The State of PE in Oregon


Guest Blogger: Brittany Badicke

Today’s kids are more inactive than any previous generation. An inactive childhood is likely to lead to an inactive adulthood, a major contributor to chronic diseases like diabetes, heart disease, and stroke. The majority of our kids’ waking hours are spent at school, presenting a tremendous opportunity for schools to offer physical activity throughout the day. Unfortunately, many schools do not provide the recommended daily amount of physical activity.

The American Heart Association recommends that kids get at least 60 minutes of moderate to vigorous exercise each day. This helps to control weight, reduce blood pressure, raise “good” cholesterol, reduce the risk of diabetes and some cancers, and improve psychological well-being. Physically fit children have higher scholastic achievement and less absenteeism than their less-fit counterparts, and being physically active can help youth improve their concentration, memory, and classroom behavior. The foundation for a lifetime of physical activity begins early in life with quality physical education, as it gives students the skills and knowledge necessary.

Oregon is significant in that only Oregon and Washington D.C. have requirements for physical education. In 2007, former Oregon Governor Ted Kulongoski signed House Bill 3141, requiring that K-5 students receive 150 minutes of physical education each week, and grades 6-8 students receive 225 minutes each week. At least 50% of PE class time is to be spent in moderate physical activity. This equates to 30 minutes per day for elementary students and 45 minutes per day for middle school students. While this law was passed in 2007, it was with the compromise of not taking effect until 2017.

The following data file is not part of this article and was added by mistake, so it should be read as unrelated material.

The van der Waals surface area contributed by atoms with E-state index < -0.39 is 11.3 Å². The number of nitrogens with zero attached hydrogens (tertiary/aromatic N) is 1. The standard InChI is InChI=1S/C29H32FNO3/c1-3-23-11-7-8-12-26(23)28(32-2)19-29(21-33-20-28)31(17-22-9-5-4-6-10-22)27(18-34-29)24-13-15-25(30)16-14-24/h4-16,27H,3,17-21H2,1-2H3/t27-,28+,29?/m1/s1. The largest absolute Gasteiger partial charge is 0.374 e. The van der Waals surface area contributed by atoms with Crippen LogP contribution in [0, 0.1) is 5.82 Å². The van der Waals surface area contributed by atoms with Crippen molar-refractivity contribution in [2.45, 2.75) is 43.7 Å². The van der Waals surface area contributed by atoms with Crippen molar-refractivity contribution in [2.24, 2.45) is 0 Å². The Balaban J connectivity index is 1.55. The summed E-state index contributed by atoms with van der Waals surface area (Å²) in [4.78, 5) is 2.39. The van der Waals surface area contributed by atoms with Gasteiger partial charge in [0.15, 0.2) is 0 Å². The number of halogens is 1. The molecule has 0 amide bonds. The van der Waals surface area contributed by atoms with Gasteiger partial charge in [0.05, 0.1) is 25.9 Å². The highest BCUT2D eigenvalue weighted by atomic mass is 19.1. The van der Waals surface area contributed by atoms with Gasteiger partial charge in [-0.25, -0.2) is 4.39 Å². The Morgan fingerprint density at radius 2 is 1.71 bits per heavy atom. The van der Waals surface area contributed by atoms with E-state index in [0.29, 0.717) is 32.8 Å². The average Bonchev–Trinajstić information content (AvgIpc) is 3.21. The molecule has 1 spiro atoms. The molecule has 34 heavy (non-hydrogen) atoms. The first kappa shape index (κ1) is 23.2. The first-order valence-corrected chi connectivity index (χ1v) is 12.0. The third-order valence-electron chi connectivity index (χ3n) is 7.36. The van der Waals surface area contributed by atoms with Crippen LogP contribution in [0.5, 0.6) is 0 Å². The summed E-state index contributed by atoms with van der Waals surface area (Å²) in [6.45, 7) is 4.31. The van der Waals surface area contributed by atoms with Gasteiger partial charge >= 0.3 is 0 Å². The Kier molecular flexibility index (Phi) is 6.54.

With the physical education requirement quickly approaching, the Beaverton School Board charged the District to create an Active Students Task Force in September 2014. The purpose of the Task Force was to develop recommendations to ensure timely compliance with the physical education requirement and develop a model for student’s movements and activities throughout the school day. One sector of the Task Force was the Active Students Pilot.               

The Active Students Pilot joined forces with our ANCHOR initiative – Oregon Kids Move with Heart – in 2015 with the goal of increasing physical activity opportunities for elementary and middle school students through staff development,  highlighting successes, and encouraging the rest of Oregon. Three elementary schools and one middle school participated in the pilot; each elementary school began the day with physical activity (students take quick 30 second breaks for a variety of exercises or dances nicknamed Brain Boosts), added recess before lunch, and incorporated Brain Boosts throughout the school day. The middle school had daily PE class, added a 12 minute physical activity break before lunch, and incorporated Brain Boosts during health class.

The pilot program was quite the success! The goal was to have 11 schools participating in the 2016-17 school year pilot program, and instead, the District made the decision to end the pilot phase and have each of the 33 elementary schools participate in the activities piloted, beginning the 2016-17 school year. Additionally, the Active Students Pilot Program was recognized at the Beaverton School District WE Celebration & Awards, receiving the WE Innovate award for piloting innovative strategies to increase physical activity in the district. 

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